Ohio’s Digital Textbook Project Webinar Summary

Today I attended the webinar sponsored by the Ohio Board of Regents regarding Ohio’s digital textbook project.   Speakers included: Darlene McCoy, Associate Vice Chancellor, Division of Affordability and Efficiency, University System of Ohio; Dr. Steve Acker, Research Director, eTextOhio Project; Dr. Shu Z. Schiller, Assistant Professor of Information Systems at Wright State University; and Eric Frank, President and Co-Founder, Flat World Knowledge.

Here are some notes I took from the webinar:

Steve Acker, Research Director, eTextOhio Project – Improving the education of those in the state  (of Ohio) is our mission and we hope to graduate 200,000 students in the next 10 years.

Steve provided a brief history of Ohio’s Digital Textbook Project which includes:

  • April 2009 – Textbook affordability summit convened.  Several students stated their financial hardships regarding the purchase of textbooks, many were spending as much if not more on textbooks than tuition.  Several students indicated the need to drop out of school due to the high costs of education and the need to work more to pay for education.
  • Nov. 2009 – Textbook affordability strategic planning.  A group was convened in Ohio to discuss the issues raised at the affordability summit and come up with a plan for Ohio’s future.
  • April 2010 – Ohio Digital Bookshelf Organizational Meeting (Created NING).
  • Aug/Sept 2010 – 30 pilot schools are testing a psychology textbook with options from 5 different publishers.  Faculty agreed to add a statement about the access to digital learning materials on their syllabus.  The process is in full swing and data will be collected. Over the next several months they will look at the engagement, efficacy, and affordability of the project.  Future plans include going beyond psychology to include business, life sciences and either chemistry, economics, or statistics for year 2 pilot textbook project.

Ohio’s Le-Roi Model – learning return on investment model

  • Year 1 – incremental change to traditional model
  • Year 2 – engage OER (FlatWorld)
  • Year 3 – introduce personal learning environment – core collection of modular content, learning style learning objects and self selected materials – faculty autonomy and student choice.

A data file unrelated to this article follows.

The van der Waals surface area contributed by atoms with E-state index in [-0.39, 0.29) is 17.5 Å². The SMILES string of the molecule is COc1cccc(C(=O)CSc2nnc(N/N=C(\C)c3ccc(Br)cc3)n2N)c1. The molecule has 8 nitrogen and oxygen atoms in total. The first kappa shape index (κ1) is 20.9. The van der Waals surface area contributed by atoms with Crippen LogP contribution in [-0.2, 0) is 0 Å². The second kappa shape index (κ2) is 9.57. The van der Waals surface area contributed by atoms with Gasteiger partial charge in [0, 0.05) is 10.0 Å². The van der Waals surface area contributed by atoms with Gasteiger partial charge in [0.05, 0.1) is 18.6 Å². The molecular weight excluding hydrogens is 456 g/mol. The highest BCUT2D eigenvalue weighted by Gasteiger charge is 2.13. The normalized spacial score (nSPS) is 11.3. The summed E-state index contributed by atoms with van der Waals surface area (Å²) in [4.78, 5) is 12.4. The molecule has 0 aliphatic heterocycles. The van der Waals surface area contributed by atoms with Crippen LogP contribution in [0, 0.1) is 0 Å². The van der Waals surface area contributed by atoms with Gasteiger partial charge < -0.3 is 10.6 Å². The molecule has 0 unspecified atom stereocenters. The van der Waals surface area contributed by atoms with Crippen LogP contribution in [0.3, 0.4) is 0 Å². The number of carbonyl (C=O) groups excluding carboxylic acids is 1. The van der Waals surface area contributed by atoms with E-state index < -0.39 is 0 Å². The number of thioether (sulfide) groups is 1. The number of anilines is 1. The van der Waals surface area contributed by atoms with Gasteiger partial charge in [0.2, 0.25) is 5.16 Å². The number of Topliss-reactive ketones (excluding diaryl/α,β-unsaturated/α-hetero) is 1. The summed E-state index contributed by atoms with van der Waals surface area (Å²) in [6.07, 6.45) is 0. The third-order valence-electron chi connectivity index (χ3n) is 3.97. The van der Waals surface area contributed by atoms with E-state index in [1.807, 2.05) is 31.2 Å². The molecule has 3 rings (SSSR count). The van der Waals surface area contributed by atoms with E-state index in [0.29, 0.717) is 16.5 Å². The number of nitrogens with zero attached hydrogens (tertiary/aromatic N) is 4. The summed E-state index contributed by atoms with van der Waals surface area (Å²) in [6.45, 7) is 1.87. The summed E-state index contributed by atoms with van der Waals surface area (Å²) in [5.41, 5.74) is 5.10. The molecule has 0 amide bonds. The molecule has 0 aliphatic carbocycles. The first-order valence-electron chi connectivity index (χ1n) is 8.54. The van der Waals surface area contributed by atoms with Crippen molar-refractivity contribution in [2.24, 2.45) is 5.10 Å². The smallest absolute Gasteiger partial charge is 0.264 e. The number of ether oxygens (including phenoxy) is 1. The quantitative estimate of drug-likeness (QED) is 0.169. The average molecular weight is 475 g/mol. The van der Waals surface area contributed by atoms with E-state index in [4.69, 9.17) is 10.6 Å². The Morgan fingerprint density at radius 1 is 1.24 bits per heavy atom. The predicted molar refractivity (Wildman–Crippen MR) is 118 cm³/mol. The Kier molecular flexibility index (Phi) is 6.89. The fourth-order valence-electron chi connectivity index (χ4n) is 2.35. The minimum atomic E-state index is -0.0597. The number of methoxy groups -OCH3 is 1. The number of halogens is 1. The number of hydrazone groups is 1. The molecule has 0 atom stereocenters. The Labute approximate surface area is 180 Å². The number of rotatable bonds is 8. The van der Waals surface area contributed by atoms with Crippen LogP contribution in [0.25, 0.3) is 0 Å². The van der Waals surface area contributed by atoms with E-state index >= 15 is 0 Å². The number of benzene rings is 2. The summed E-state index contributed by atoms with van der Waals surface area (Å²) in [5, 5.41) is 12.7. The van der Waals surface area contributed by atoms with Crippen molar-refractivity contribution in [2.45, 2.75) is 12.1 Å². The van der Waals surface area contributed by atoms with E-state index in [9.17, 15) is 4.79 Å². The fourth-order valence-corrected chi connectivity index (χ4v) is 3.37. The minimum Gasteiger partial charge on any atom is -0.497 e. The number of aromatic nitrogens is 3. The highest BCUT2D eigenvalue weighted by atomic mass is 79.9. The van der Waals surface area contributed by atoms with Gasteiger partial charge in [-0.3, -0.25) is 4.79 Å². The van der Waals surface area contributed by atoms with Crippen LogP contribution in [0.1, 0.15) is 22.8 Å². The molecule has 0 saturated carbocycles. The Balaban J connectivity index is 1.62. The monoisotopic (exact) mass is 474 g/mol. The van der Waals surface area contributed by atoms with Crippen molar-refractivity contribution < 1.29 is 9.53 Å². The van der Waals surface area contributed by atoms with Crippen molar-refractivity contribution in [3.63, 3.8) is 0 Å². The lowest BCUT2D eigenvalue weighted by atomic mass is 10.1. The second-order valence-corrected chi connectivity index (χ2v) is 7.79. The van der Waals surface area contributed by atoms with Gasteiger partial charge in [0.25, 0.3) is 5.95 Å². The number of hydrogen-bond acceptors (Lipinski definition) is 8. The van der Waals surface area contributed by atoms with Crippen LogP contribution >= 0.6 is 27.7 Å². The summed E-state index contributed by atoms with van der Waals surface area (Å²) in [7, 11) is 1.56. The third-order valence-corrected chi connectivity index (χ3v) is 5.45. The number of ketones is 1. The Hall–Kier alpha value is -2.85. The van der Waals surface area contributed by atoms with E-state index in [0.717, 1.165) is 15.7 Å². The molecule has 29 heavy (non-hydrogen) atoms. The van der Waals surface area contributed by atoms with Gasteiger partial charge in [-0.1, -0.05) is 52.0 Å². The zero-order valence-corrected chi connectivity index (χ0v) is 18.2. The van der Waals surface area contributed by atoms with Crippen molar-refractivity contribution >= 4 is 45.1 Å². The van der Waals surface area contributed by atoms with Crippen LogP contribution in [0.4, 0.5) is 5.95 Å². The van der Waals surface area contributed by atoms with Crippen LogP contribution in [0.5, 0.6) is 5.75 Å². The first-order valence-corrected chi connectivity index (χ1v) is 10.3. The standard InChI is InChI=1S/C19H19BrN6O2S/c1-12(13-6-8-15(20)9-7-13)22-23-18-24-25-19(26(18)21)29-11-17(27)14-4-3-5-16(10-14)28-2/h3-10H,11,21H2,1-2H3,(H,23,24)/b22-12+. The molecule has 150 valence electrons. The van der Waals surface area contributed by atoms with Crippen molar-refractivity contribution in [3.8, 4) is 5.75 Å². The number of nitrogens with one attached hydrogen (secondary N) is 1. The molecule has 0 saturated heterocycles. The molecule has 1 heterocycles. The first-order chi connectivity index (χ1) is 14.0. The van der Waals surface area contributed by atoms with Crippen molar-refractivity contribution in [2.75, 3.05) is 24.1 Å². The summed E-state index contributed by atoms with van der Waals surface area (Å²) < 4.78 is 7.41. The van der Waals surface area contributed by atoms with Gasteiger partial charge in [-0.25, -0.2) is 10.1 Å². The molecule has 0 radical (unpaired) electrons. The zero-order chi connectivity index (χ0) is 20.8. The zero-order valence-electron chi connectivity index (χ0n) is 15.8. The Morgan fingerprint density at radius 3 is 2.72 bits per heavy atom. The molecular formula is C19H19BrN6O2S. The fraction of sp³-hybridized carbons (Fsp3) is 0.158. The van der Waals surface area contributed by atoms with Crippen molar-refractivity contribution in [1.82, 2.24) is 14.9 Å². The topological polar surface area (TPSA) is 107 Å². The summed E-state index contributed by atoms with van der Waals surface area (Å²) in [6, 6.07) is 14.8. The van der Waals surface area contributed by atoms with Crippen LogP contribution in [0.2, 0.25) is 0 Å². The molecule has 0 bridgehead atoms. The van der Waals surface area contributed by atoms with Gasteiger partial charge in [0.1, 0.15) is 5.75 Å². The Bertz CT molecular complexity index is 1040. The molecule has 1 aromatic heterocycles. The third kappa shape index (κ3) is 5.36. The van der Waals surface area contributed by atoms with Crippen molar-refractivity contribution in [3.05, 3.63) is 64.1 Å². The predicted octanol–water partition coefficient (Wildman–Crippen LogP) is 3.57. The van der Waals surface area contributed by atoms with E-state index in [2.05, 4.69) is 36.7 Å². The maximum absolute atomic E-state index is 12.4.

Eric Frank, President and Co-Founder, Flat World Knowledge

Eric started with the question, how did we get to the $200 textbook?  We have arrived at a substantial value gap with students on one side (less family income, more tech savvy) and a product that keeps getting more expensive.  He discussed a chart showing a 20 year period viewing the consumer price index (rate of inflation) vs. the rate of inflation for college tuition and textbooks, where tuition and textbooks are rising at a much higher rate than general inflation (10% per year price increase on textbooks). Students in 2-year public colleges found that 72% of college expenses were spent on college textbooks (DOE stats from FY03-04).  As a result, students can’t afford their textbooks and it is causing a generation of dropouts.  Eric described a value gap meeting the internet – where the student searches the internet for an alternative to the expensive textbook (used books, international edition, students creating scanned/illegal PDFs and transferring) and is spending less on the new textbook.  This of course raises the question, how can we preserve revenue for publishers ?   The response from publishers – customize and bundle for a specific class (university specific) and create new editions at a much faster pace.  This scenario isn’t effective for anyone involved – authors, faculty, students, or publishers.  Eric’s proposed solution – open textbooks.

Open Textbooks – what is “open”?  We’ve traditionally had an all rights reserved vs. no rights reserved structure which isn’t working, we need something in the middle, like “some rights reserved.”  Open defines a resource/textbook where the rights are held by someone who is making it available to us with some rights reserved and some rights to us.

4 R’s of Openness

  • Reuse – right to copy and use verbatim copies